US 6240237 B1
The invention relates to an attenuator device for a rectangular waveguide, in which a plunger (10) is rotated about an eccentric axis (12) so that it penetrates into the guide (1) through a longitudinal slot (19) to an insertion height (h) which is a function of its angular position.
1. An attenuator device for a rectangular waveguide having a propagational axis, a first face and a second face opposite the first face, comprising:
a longitudinal slot in the first face along the propagational axis; and a cutout in the second face oppostie the longitudinal slot;
a plunger element of substantially plane shape which can be inserted into the waveguide through the longitudinal slot, where the plunger element is rotatable about an eccentric axis orthogonal to the propagation axis so that a height to which the plunger element is inserted into the waveguide is a function of the angular position of the plunger element; and
two symmetrical half-shells, each of which has a longitudinal groove and a recess, where the recess opens into the groove, so that, when the two half-shells are assembled, the grooves form the waveguide and the recesses form a cavity that accommodates the plunger element, the intersection between the waveguide and the cavity then forming the longitudinal slot.
2. The device of claim 1, wherein the cavity has a circular shape, with the cavity's center coinciding with the eccentric axis.
This application claims priority of PCT Application No. 9708513, which was filed on Jul 4, 1997.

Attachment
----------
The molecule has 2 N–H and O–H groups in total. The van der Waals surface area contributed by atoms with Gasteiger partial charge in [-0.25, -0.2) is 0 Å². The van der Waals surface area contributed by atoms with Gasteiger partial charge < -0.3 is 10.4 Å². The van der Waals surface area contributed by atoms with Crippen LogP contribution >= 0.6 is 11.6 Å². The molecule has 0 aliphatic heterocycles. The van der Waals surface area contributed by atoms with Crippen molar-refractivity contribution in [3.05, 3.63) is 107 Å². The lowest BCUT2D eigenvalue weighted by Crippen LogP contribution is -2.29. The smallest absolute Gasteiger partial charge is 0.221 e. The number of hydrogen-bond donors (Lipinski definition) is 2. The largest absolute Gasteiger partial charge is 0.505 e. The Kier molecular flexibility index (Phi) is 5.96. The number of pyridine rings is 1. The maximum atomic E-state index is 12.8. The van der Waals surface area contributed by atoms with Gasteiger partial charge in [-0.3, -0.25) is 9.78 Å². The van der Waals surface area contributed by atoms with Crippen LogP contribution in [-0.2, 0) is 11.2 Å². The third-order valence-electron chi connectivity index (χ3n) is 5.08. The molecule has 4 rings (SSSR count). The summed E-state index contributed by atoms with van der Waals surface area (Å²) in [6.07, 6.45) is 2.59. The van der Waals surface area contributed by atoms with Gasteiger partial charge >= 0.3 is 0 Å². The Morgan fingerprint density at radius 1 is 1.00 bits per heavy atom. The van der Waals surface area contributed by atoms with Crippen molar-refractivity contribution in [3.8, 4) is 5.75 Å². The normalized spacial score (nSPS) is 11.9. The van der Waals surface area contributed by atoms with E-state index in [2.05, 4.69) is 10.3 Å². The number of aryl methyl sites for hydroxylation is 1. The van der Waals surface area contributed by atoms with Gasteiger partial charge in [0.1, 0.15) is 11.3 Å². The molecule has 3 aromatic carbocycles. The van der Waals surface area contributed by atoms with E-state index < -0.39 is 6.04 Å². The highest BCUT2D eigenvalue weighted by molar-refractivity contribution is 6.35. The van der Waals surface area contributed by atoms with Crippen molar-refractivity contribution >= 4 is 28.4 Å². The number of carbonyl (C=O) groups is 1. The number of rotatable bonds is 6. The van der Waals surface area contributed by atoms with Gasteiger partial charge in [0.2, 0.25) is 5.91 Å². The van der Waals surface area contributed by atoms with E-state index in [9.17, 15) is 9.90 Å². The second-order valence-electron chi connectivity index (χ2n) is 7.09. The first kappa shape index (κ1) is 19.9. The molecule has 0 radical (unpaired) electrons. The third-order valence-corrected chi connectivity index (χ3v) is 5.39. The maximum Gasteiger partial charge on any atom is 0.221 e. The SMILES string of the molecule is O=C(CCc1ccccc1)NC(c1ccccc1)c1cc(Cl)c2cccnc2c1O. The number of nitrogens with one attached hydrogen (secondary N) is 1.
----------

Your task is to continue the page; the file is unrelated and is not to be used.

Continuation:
1. Field of the Invention
The present invention concerns a variable attenuator device for a rectangular waveguide.
2. Description of the Related Art
Known attenuators are in general produced using PIN diodes arranged on a printed-circuit substrate in a π or T arrangement, and connected by microstrip lines. The diodes are used as controlled resistors to absorb the microwave variably, with good performance in terms of the reproducibility of the various attenuation values which can be selected in this way, since the resistor properties of PIN diodes are fairly stable. However, the microwave propagating in the guide must undergo a guide/line transition upstream of the attenuator and a line/guide transition downstream of it (relative to the propagation direction of waves in the guide), and this transition may give rise to matching problems. Above all, an attenuator device of this type exhibits insertion losses, that is to say residual attenuation of the microwave even when the attenuator is at its minimum setting, due to its very presence. These insertion losses are due to the intrinsic characteristics of PIN diodes and may be as much as two to three decibels (dB). Such losses are unacceptable in certain practical applications, in particular at the output of a microwave transmission system.
It is also known to introduce a plate into the waveguide through a longitudinal slot parallel to the propagation direction of the microwave.
If the plate is made of a resistive material which absorbs the energy propagated in the guide, this energy will be reduced downstream of the plate relative to the propagation direction: this produces an attenuator.